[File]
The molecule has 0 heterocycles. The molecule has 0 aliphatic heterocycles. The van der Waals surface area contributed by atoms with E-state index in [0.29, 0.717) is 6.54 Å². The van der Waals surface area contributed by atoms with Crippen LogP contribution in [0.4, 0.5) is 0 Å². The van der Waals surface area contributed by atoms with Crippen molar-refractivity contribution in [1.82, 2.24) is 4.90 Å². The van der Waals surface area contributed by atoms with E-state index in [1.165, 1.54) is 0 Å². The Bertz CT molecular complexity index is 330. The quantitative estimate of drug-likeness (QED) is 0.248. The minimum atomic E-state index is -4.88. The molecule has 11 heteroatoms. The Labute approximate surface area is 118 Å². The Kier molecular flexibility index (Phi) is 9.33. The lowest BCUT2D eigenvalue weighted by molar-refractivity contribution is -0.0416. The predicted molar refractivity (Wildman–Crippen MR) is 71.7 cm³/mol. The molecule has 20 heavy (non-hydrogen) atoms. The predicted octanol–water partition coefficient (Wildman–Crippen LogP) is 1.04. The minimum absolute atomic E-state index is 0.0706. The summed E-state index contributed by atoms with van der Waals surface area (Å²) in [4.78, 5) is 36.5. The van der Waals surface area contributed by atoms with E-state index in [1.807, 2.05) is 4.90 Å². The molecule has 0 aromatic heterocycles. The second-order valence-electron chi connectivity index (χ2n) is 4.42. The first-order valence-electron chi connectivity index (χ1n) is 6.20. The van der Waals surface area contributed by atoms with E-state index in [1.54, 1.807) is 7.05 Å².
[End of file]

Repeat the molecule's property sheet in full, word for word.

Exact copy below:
The molecule has 0 heterocycles. The molecule has 0 aliphatic heterocycles. The van der Waals surface area contributed by atoms with E-state index in [0.29, 0.717) is 6.54 Å². The van der Waals surface area contributed by atoms with Crippen LogP contribution in [0.4, 0.5) is 0 Å². The van der Waals surface area contributed by atoms with Crippen molar-refractivity contribution in [1.82, 2.24) is 4.90 Å². The van der Waals surface area contributed by atoms with E-state index in [1.165, 1.54) is 0 Å². The Bertz CT molecular complexity index is 330. The quantitative estimate of drug-likeness (QED) is 0.248. The minimum atomic E-state index is -4.88. The molecule has 11 heteroatoms. The Labute approximate surface area is 118 Å². The Kier molecular flexibility index (Phi) is 9.33. The lowest BCUT2D eigenvalue weighted by molar-refractivity contribution is -0.0416. The predicted molar refractivity (Wildman–Crippen MR) is 71.7 cm³/mol. The molecule has 20 heavy (non-hydrogen) atoms. The predicted octanol–water partition coefficient (Wildman–Crippen LogP) is 1.04. The minimum absolute atomic E-state index is 0.0706. The summed E-state index contributed by atoms with van der Waals surface area (Å²) in [4.78, 5) is 36.5. The van der Waals surface area contributed by atoms with E-state index in [1.807, 2.05) is 4.90 Å². The molecule has 0 aromatic heterocycles. The second-order valence-electron chi connectivity index (χ2n) is 4.42. The first-order valence-electron chi connectivity index (χ1n) is 6.20. The van der Waals surface area contributed by atoms with E-state index in [1.54, 1.807) is 7.05 Å².